Karee Garvin



I am interested in understanding the role of articulatory timing in phonological patterning. My dissertation uses Electromagnetic Articulography (EMA) English data to explore how variability in coordination suggests variability in word medial syllabification driven by top-down pressures, like prosody, and bottom-up pressures, like place of articulation. I demonstrate that analyzing synchrony between jaw and segmental articulation elucidates this variability. I also explore differences in the production of word medial consonants and word initial consonants and the implications of these differences for lenition. [Dissertation]

More broadly, I am interested in how rhythm and articulatory timing pattern across languages and how they shape phonological patterns we see across languages. I am interested in modeling these patterns in theories of phonological grammar, like OT, to explore how perception-based constraints and production-based constraints interact to produce information-theory like biases in typological patterns.



I am currently a postdoctoral researcher at the University of Delaware working with Katie Franich on the NSF funded grant "Speech and Communicative Timing Across Languages and Linguistic Contexts." The project explores rhythm and gesture in English and Cameroonian languages (Medʉmba and Babanki), with data collection in the US and in Cameroon. We are exploring the alignment of iconic, deictic, and beat gestures and how they align with linguistic content. In addition, we are exploring how speakers vary in rhythm and speech rate and how they time turn taking in a conversational context as well as how these aspects vary across languages.

In addition to analyzing co-speech gestures, we also plan to analyze speech gestures, like jaw oscillation, to analyze how articulatory and co-speech gestures align.

I have worked in Banda Ahenkro for the past 2 years with community members on Nafaanra. My time in Banda has yielded a number of projects, including a syntactic analysis of word order in progressives [PDF] and a diachronic analyses of color naming. [Cogsci][bioRxiv]

I am currently working on an acoustic analysis of timing differences between complex segments and complex clusters and analyzing how constraints on jaw movement determine differences in complex segments and complex clusters in Nafaanra. Additionally, data from this fieldwork is archived and accessioned in the California Languages Archive.


STAMP stands for Subject Tense Aspect Mood Polarity and portmanteau STAMP morphs combing features of subject pronouns, and TAMP features are common in the Macro-Sudan belt. For example, in Nafaanra: ni 1.sg.ipfv, mba 1.sg.pst, mbaa 1.sg.pst.prog.

Along with colleagues Hannah Sande and Katie Russell, we have been working to conduct a typological survey of languages in the area and understand what theoretical mechanisms can account for this phenomenon. Get in touch if you work on a language in the Macro-Sudan belt and want to contribute to our survey!

Q Theory seeks to provide a fine-grained phonological representation that has the power to interface between phonetics and phonology. While by default each Q (segment) has 3 subsegments, we have been exploring the ways in which a segment may have greater or fewer than three segments in cases such as gemination and excrescent segments. [PDF], [PDF]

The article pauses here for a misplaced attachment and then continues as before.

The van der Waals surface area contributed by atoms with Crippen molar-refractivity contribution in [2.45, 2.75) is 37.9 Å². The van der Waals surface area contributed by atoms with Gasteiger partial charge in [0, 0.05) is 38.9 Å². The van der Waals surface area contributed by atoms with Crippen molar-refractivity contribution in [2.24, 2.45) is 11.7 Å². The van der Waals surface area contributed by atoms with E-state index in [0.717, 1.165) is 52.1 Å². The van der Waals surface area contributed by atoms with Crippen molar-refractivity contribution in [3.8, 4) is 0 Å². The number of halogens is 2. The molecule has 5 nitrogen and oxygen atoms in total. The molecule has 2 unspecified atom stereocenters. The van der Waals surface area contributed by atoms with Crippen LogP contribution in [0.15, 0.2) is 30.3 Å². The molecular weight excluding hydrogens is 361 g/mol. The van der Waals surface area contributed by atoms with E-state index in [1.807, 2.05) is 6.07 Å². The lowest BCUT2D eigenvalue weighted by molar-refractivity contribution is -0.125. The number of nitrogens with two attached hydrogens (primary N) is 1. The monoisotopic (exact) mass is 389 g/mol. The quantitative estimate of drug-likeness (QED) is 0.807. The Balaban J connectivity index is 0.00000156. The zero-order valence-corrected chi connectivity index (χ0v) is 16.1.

In addition, we explore q-theoretic representations of vowel strength to show how vowel strength is independent of traditional binary accounts of strength such a underlying status and moraic structure. [PDF]

This project is in collaboration with colleagues Sharon Inkelas, Myriam Lapierre, and Martha Schwarz.

This study investigates the phonological encoding through exploring reaction times to repeated phonemes. In the study, we test stimuli with repeated phonemes /p, b, g, r/ in adjective noun pairs with repeated phonemes in initial-initial pairs, initial-final pairs, and non-overlapping pairs. We find a significant facilitating response time effect in initial-initial pairs, but in the initial-final pairs, we find no significant effect across phonemes and a high degree of variation across phones. These results cannot be accounted for by a purely abstract model of phonological encoding. We posit that this pattern is consistent with a model of phonological encoding which relies on fine-grained representations of phones, such as gestures, features, or subsegments, where different gestures or features may have different degrees priming strength (with colleague Eric Wilbanks) [LabPhon 2020 Slides].

We began working with the Oakland diasporic Mam speaking community in Field Methods, Fall 2017 with a speaker of San Juan Atitan Mam. I continued to work with community members in Oakland through 2019 along with my colleague Tessa Scott and continue to work on data collected during that time.

In particular, I am interested in timing of consonant clusters in stressed and unstressed syllables and its effect on vowel deletion. With colleagues Tessa Scott and Myriam Lapierre, we analyze the role of morphology in determining the realization of clusters and contour segments and provide a q-theoretic account of the data. [CILLA 2019 Slides]